# What is a contraction in QFT?

I have been reading QFT and I am stumbling upon the idea of Wick's theorem. The correlation functions have something to do with "contractions". I want to understand what the physical meaning of a contraction is!

• Reading which QFT texts? – Qmechanic Mar 17 '18 at 19:25
• I am following Ashoke Das, Peskin & Schroeder and sometimes Ryder, Srednicki. But my question originates from college lectures. – Samapan Bhadury Mar 17 '18 at 19:34

## 1 Answer

I) Definition. Given two operator ordering prescriptions, denoted by, say, $T$ and $::$, the corresponding (generalized) contraction $$C(\hat{A},\hat{B})~=~ T(\hat{A}\hat{B})~-~:\hat{A}\hat{B}:$$ of two operators $\hat{A}$ and $\hat{B}$ is the difference in ordering prescriptions.

II) In applications, a contraction $C(\hat{A},\hat{B})~\propto~{\bf 1}$ is typically proportional to the identity operator ${\bf 1}$. Then $$C(\hat{A},\hat{B})~=~\langle \Omega|C(\hat{A},\hat{B}) |\Omega\rangle ~{\bf 1}.$$ With a slight abuse of language, the corresponding correlator $\langle \Omega|C(\hat{A},\hat{B}) |\Omega\rangle$ is often referred to as the contraction.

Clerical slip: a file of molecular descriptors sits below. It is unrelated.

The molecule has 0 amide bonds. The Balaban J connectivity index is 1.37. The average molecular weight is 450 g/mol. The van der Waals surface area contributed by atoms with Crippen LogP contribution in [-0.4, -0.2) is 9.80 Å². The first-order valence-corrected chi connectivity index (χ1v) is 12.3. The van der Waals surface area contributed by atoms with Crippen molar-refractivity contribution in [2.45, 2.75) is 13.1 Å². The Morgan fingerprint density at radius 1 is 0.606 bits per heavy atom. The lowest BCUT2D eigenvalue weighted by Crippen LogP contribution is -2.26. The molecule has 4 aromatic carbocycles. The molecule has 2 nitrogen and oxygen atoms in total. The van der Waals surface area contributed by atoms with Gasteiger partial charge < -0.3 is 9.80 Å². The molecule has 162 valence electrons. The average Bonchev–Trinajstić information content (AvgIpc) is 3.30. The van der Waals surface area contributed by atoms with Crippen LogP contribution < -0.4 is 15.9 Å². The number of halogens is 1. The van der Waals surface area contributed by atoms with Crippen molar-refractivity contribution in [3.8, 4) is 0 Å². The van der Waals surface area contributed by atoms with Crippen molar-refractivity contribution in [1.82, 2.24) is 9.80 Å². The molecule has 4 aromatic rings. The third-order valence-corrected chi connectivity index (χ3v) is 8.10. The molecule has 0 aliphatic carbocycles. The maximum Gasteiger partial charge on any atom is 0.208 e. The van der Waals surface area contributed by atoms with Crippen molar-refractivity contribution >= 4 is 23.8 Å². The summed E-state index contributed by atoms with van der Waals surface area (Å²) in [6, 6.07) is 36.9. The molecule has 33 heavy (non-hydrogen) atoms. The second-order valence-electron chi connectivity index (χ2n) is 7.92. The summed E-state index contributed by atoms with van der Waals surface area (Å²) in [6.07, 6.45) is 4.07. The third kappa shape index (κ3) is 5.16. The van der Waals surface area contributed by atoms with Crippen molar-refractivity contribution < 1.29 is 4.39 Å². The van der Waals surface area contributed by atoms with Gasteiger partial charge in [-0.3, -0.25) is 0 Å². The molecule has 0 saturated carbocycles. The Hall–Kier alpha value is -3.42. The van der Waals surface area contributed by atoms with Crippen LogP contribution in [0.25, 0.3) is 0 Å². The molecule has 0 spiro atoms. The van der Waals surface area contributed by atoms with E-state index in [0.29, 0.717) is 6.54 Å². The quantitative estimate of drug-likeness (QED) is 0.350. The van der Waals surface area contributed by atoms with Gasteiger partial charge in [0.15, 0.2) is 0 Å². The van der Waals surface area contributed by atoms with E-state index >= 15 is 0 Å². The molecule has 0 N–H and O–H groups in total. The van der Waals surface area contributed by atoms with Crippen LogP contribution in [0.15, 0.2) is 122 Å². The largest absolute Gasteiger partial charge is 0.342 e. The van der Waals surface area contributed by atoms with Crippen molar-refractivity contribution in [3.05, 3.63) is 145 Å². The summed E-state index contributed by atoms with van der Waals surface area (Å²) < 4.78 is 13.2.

III) To see how contractions are important in Wick's theorem, see e.g. this & this Phys.SE posts.

• When drawing Feynman diagrams, we are supposed to connect to points if they appear with contraction right? If that understanding of mine is correct then I am failing to connect these two. Why contraction is represented as connection between two points in the diagram? I hope I could explain my difficulty. I am being unable to figure out why the mathematical terms of contraction result in connection in the diagram? – Samapan Bhadury Mar 17 '18 at 19:12
• Often a contraction has an interpretation as a propagator. – Qmechanic Mar 17 '18 at 19:52
• Yeah, but why is that represented as connection between two points in a Feynman diagram? – Samapan Bhadury Mar 17 '18 at 19:59